On one of our free days, a Saturday, we strolled through Luxembourg Gardens to find the park filled with Parisians, both young and old. There were men and women playing serious bocce, a couple of tables of men gathered around a very lively game of chess, children playing soccer, as well as people basking in the sunshine or reading under the trees that surrounded flower gardens. Parisians love their parks and gardens in the city because they don’t have backyards where they can otherwise enjoy outside activities.
Another day we chose to go to the Père-Lachaise Cemetery, a very old cemetery in Paris. The Père-Lachaise is the resting place for well-known celebrities such as Edith Piaf, Chopin, Gertrude Stein, Oscar Wilde, and even Jim Morrison. It was impressive and a little eerie with over 100 acres of tombs and monuments so close together, there was hardly room to walk between one and the other. There was also an area with monuments honoring the French who had died in the WW II French Resistance and powerful remembrances of Nazi Concentration camps.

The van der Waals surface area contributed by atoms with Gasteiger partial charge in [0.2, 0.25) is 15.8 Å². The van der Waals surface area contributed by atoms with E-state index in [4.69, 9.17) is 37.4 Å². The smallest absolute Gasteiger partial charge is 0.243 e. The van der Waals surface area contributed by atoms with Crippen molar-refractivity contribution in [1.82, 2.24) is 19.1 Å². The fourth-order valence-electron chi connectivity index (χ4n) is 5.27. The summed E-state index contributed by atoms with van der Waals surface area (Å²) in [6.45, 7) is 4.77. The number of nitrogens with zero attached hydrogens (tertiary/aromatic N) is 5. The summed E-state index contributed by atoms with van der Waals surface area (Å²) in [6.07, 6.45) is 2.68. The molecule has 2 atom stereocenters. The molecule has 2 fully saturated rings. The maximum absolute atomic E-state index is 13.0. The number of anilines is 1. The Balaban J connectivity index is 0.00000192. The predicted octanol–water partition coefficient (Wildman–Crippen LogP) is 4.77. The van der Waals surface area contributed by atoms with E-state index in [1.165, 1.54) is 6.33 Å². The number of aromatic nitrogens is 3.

When we made our way back to the hotel late in the afternoon after a day of sightseeing, we detoured onto side streets and found small shops and markets. We shopped like Parisians — got cheese at the fromagerie, bread at the boulangerie, and wine at the local wine shop. We’d take our purchases home (back to Le Six which had become our home away from home) and be greeted by the staff who always asked about our day. After chatting for a while and getting recommendations for dinner, we’d return to our room where we would slice the cheese, pour some wine, put up our feet, and come to the conclusion that this was the life.
Now that we’re home, we ask ourselves what was the best part of our trip to Paris. It’s hard to pinpoint just one part. We’ve come to realize that a really good trip is more than the sum of its parts — it’s the whole experience melded together into an incredible adventure and the memories only get better with time.